On paper, some of the details she gave did give her statement more validity. The problem was that during her incarceration Peggy Swinney spoke to over a dozen different officers. Investigators couldn’t be certain the details Peggy gave were genuine or information she had garnered from her conversations with different members of law enforcement.
Another problem came in the form of a letter Peggy Swinney wrote just after her first confession intended for her parents but intercepted by police. In the letter, she states she lied in accusing Youell Swinney and only did so after repeated questioning.
Was Youell Swinney The Texarkana Phantom?
Youell Swinney was never charged in relation to any of the murders. Max Tackett and Tillman Johnson believed they had caught the killer and by all accounts, they continued with that belief until their deaths. Most of the Texas Rangers working the case and Sherriff Bill Presley were unconvinced. “Lone Wolf” Manuel Gonzaullas, who headed the case, continued his hunt for the killer for years after Swinney was incarcerated, perhaps indicating he too was unconvinced Youell Swinney was the culprit.
The most conclusive proof for Youell Swinney not being the Texarkana Phantom are the fingerprints. His prints, like hundreds of other possible suspects, were checked against those taken from the Starks crime scene and various latent prints found at Spring Lake Park. None were a match for Youell Swinney or the countless others who were tested.
What Happened To Youell Swinney
Although never charged with anything in relation to the Texarkana Moonlight Murders Youell Swinney was given a life sentence. He was sentenced as a habitual offender and sent to serve out his sentence in Huntsville.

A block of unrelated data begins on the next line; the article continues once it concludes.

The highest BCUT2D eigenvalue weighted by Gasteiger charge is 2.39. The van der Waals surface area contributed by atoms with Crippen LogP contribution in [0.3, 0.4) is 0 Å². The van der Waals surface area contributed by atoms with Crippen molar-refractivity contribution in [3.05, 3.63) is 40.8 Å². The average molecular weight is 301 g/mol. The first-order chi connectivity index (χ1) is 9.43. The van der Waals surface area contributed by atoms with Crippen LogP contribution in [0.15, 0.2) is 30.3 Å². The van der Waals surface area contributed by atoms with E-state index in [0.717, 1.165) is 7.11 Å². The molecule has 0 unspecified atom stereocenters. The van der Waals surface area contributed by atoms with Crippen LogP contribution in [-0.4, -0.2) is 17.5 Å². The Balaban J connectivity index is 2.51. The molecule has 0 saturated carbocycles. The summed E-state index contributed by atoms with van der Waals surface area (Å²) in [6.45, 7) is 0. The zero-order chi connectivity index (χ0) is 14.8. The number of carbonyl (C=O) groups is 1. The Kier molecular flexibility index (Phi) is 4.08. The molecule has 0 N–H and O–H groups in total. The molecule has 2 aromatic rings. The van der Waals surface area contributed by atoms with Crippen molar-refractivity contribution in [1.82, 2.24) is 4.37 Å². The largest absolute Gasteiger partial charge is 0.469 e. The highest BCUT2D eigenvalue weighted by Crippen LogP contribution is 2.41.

His conviction was overturned nearly thirty years later in 1973 after an appeal. However, Swinney failed to alter his ways and spent most of his remaining days in and out of jail for theft and counterfeiting before his death in 1994.
Youell Swinney always denied being the Texarkana Phantom.
H B Tennison
On November 5, 1948, the body of eighteen-year-old Henry Booker Tennison was found in Fayetteville, Arkansas. Henry, a freshman at the University of Arkansas and who was known more commonly as HB or Doodie, had taken his own life. His chosen method was to poison himself with cyanide of mercury.
Upon checking his room police made a surprising discovery, a note in which he claimed he had been responsible for the Texarkana Phantom Moonlight Murders. Although further notes were discovered refuting the claims made in his other letters law enforcement took the decision to investigate further.
Detectives soon found evidence that the teenager had been in Texarkana on the night Virgil Starks was murdered and his wife Katy attacked. However, a friend of Tennison’s was adamant that he was with him that night and the pair were together up until around midnight, with Tennison never leaving his sight.
HB Tennison’s prints were taken and checked against the latent prints found at the Paul Martin and Betty Jo Booker crime scene. They were not a match. Ballistics checks on weapons Tennison had access to also came back negative.
Rumours swirled around Texarkana following the horrific acts that the Texas Rangers and other law enforcement officers knew exactly who the Texarkana Phantom was. Some believe that man was Youell Swinney, but if it was they certainly spent a lot of time and effort following up on other suspects, including eliminating the fingerprints of hundreds of individuals, long after Swinney was safely locked up.
Some locals claim the killer belonged to a rich or influential family and this was why the Texas Rangers never arrested the person they knew was responsible. Again there is no proof that this was true.
Another rumour even persists that the killings stopped as the Phantoms family themselves kept the killer captive after finding out what he had done. These tales survive today without any proof to back them up. As is often the way in these old cases, it’s sad to say that the truth is that we will likely never know who took the lives of these unfortunate victims. The Texarkana Phantom will, unfortunately, remain anonymous.